William Bennett, conservative pundit and former Reagan Cabinet member, has written a very serious and important column for CNN, about how the people who give away Grammy Awards should be ashamed of themselves for giving a Grammy to Amy Winehouse, three years before she died. Because her famous song about addiction was not socially responsible, and because she later died, the nominating committee should never have rewarded her considerable musical talent and songwriting ability. The Grammys have blood on their hands!
A good place to start learning the lesson is the Grammy Awards nominating committee. Did they have any problem or pause whatsoever in emptying their cabinet of awards for such a song or such a character?
Did one judge say: "Wait, I think we might be sending the wrong message here"? Or, rather, did they do everything they could to get her to the Grammy Awards even after she was barred from entering the United States? The answer is the latter -- and she appeared for her awards by video feed from Great Britain.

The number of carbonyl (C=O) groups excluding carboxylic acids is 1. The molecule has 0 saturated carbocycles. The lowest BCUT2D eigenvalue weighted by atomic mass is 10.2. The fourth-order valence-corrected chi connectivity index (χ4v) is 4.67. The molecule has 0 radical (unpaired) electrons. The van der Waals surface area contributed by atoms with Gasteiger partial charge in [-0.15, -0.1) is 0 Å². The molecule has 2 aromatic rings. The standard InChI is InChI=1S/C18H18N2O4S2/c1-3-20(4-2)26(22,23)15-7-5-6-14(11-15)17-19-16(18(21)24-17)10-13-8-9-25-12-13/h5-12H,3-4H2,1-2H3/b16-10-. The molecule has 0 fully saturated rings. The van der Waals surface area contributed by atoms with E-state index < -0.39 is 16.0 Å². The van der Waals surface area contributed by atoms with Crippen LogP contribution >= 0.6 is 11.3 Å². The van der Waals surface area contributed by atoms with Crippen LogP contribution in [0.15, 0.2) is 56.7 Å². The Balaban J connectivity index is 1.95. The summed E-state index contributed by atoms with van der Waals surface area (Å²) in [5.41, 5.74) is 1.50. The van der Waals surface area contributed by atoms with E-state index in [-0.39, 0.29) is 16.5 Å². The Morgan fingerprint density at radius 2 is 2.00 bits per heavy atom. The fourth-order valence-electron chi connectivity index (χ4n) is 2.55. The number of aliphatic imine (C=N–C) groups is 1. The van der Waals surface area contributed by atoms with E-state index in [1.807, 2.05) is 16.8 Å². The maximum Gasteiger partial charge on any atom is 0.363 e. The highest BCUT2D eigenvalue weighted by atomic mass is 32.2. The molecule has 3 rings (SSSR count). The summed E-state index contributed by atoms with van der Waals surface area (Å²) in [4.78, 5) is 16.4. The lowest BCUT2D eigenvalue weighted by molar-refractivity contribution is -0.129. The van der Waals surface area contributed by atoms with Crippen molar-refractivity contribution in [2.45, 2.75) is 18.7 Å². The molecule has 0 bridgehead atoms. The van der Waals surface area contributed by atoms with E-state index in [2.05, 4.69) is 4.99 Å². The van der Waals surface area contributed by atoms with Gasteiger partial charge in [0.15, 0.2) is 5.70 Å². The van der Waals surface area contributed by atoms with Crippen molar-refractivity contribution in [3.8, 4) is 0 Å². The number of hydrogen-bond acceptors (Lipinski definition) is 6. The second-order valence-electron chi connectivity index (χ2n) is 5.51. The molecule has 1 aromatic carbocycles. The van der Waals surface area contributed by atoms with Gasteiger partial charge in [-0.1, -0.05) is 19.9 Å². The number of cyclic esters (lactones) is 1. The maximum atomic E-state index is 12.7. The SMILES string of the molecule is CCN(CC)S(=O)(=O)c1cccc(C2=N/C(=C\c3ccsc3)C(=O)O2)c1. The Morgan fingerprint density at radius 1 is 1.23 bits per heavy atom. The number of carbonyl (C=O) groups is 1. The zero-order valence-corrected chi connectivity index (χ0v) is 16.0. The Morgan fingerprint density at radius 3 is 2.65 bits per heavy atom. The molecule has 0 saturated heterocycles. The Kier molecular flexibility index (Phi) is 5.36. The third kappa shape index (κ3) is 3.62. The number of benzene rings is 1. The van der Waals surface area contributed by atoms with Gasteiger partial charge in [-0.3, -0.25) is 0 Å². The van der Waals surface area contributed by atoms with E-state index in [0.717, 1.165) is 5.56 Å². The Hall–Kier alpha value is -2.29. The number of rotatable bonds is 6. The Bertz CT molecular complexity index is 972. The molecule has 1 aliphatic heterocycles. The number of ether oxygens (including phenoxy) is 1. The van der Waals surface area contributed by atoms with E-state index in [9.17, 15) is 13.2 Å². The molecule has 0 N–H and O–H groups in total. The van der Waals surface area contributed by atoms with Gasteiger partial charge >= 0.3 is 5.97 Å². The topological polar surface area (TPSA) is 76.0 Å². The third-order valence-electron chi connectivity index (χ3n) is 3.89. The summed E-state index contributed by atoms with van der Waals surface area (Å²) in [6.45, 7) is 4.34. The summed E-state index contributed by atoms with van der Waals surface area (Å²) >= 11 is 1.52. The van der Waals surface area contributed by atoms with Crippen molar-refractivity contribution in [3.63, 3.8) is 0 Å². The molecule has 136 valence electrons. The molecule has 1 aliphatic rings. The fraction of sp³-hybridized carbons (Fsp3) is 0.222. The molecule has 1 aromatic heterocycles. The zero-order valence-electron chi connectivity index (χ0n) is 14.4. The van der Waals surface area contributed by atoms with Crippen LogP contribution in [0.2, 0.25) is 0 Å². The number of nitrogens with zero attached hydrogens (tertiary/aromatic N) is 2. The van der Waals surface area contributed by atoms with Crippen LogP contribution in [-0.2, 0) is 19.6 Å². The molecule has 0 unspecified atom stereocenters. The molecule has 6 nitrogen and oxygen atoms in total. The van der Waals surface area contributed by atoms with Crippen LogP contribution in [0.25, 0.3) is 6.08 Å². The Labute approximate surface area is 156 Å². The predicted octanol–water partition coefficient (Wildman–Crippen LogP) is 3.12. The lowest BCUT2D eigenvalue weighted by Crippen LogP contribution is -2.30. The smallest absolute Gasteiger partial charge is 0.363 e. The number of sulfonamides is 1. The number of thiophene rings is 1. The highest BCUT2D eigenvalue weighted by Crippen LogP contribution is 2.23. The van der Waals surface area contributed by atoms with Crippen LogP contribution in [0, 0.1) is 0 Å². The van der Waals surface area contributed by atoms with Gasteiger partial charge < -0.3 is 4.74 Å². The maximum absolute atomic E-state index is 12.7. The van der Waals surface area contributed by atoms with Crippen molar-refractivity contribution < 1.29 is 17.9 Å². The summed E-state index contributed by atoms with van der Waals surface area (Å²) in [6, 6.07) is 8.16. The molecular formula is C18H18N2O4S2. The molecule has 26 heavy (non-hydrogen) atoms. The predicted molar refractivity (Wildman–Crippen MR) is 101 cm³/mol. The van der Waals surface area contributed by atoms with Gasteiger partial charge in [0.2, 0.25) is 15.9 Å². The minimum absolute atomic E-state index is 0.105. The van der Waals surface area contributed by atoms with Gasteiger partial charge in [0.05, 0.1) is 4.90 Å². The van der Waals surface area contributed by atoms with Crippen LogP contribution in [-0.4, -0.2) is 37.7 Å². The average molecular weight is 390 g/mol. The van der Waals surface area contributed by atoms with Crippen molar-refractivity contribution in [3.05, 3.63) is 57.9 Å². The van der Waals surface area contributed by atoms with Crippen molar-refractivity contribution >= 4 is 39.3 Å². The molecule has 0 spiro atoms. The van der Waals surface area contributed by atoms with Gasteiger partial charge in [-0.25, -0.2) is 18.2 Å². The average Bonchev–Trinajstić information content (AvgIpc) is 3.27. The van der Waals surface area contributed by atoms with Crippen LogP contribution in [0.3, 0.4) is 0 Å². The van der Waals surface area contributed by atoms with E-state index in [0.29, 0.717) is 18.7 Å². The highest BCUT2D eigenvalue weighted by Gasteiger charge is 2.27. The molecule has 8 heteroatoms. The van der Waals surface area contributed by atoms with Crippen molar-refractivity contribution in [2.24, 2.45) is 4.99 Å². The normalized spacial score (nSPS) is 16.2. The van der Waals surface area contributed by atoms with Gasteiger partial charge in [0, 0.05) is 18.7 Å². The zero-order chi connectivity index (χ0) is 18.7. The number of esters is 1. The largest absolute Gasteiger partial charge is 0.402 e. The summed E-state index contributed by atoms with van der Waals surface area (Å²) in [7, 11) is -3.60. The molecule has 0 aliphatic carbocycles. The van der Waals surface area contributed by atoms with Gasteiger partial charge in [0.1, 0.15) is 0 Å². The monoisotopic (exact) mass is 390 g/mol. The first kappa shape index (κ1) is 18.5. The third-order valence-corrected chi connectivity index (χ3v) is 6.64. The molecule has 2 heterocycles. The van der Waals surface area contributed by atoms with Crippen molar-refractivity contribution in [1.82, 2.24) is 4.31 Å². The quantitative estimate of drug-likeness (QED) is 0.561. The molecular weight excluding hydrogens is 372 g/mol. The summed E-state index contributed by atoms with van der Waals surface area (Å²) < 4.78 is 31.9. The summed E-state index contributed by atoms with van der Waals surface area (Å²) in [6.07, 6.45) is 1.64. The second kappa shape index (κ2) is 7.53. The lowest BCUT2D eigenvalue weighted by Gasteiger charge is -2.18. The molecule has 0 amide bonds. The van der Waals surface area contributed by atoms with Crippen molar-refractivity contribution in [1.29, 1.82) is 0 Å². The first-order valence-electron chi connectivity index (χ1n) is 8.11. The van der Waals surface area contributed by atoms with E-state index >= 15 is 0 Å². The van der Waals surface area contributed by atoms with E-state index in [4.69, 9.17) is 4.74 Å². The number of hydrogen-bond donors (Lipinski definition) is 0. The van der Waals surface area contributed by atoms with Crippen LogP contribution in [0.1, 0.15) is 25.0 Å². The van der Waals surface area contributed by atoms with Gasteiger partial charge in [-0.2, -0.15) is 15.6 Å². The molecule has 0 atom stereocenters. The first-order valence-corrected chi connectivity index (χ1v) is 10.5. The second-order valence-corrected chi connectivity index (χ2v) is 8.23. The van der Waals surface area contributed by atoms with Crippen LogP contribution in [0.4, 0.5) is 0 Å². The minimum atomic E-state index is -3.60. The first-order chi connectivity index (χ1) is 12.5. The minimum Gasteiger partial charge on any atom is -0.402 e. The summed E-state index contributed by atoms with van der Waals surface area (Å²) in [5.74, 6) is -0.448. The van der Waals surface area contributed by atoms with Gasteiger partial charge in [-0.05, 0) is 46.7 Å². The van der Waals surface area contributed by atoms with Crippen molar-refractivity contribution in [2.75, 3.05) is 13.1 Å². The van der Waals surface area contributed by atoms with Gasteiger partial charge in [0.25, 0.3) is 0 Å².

This award was given to Winehouse because, as always with Bennett, the nation's morals are slipping: "There was a time when we took the drug issue more seriously in and from our culture, and it was not that long ago. It is now time to usher it back in."
The Grammys, in the good old days, would never have rewarded a song that celebrated such a dangerous and debased lifestyle. Right, random historical example?
"The Gambler" is the title of a song written by Don Schlitz and recorded by Kenny Rogers. It was released in November 1978 as the title track from his album The Gambler which won him the Grammy award for best male country vocal performance in 1980.
Did one Grammy Awards judge say, in 1980, "Wait, I think we might be sending the wrong message here"? Probably not. And look what they did to Bill Bennett.